Canada | How the climate plan makes progress – but still falls short
Raising Canada’s federal carbon levy to C$170/tonne by 2030 will make solid progress but fall short on the country’s ambitious new pledge to cut emissions 40%-45% by decade’s end. Even so, our analysis shows higher carbon prices will hurt the economy, particularly carbon-intensive sectors and regions.
What you will learn:
- Using our new Canada Provincial Territorial Model along with climate levers in our Global Economic Model, we find that higher carbon prices will cut national energy emissions 25%, or 136 mega-tonnes, below our baseline by 2030.
- Carbon-intensive regions will likely suffer worse. By 2030, GDP could drop 8% below baseline in Alberta and by around 3% in both Saskatchewan and Newfoundland mainly due to sharply curtailed oil output as global demand falls.
- Our modelling focusses on the emissions implications from reduced fossil fuel use, but it strongly suggests that a much higher carbon price and enriched complementary measures are needed now to achieve Canada’s ambitious 2030 emission reduction target.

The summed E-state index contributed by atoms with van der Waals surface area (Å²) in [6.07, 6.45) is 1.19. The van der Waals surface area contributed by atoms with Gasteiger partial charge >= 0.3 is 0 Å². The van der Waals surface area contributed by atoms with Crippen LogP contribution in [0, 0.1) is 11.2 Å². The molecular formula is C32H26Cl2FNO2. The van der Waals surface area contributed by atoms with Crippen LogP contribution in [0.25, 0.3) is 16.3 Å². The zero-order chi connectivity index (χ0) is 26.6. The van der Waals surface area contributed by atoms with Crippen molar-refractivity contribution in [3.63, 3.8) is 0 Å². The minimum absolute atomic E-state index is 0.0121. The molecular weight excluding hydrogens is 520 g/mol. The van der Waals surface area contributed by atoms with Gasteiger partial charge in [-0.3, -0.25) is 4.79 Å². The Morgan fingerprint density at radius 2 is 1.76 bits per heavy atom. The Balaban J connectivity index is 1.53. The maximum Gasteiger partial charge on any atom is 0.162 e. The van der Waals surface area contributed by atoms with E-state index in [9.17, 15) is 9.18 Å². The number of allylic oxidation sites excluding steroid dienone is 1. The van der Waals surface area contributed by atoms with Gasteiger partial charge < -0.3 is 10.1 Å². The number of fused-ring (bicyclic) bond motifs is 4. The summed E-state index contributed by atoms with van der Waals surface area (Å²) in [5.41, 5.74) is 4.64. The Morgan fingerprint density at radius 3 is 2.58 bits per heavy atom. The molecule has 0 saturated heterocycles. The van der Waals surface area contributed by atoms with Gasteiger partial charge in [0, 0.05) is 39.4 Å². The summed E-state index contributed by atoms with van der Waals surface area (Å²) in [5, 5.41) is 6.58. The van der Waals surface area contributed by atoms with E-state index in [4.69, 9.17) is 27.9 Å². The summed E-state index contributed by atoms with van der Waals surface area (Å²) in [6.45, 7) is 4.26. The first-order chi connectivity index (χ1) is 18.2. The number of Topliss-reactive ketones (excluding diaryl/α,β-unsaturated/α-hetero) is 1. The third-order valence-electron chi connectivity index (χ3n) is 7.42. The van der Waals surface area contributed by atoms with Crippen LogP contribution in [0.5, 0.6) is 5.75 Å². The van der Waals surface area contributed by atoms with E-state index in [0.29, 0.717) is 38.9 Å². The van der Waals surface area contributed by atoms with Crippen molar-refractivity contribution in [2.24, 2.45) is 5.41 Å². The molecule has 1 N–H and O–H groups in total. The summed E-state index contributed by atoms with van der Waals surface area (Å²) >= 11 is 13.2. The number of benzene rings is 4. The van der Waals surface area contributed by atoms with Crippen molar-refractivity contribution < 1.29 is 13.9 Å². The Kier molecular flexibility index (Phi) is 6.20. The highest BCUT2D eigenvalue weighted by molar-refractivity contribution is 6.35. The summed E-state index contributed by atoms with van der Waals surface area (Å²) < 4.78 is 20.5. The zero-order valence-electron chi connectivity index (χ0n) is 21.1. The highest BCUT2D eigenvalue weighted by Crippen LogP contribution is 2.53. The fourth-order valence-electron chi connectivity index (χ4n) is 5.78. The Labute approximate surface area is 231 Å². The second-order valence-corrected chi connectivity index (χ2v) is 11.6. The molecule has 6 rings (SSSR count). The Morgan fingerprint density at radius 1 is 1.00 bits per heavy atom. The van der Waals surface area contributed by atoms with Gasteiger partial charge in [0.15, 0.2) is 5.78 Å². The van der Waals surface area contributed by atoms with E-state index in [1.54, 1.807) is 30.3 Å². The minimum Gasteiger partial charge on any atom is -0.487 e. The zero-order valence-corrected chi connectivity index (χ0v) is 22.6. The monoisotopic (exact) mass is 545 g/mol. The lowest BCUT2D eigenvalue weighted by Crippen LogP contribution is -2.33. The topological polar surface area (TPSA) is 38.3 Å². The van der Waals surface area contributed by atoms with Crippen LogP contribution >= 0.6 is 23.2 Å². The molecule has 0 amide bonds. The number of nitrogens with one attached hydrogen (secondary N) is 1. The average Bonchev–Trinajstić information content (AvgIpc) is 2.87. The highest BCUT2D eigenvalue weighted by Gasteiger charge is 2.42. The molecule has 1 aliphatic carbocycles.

Housing supply front and centre for policy makers
The passing of the previously delayed Housing Australia Future Fund (HAFF) means that all the Albanese government's announced housing policies are now in place. These policies represent a minimum funding pool of $5.5 billion stretching to the end of the decade, potentially lifting as high as $10 billion if all targets are met and excess fund returns achieved.Find Out More
BoJ will continue effective zero interest rate policy anyway in Japan
The Bank of Japan (BoJ) maintained the policy rates at its September meeting, following a tweak in its yield curve control policy in July. Although this decision was widely expected, the markets are starting to speculate policy changes within the coming quarters, especially after the BoJ governor's recent interview.Find Out More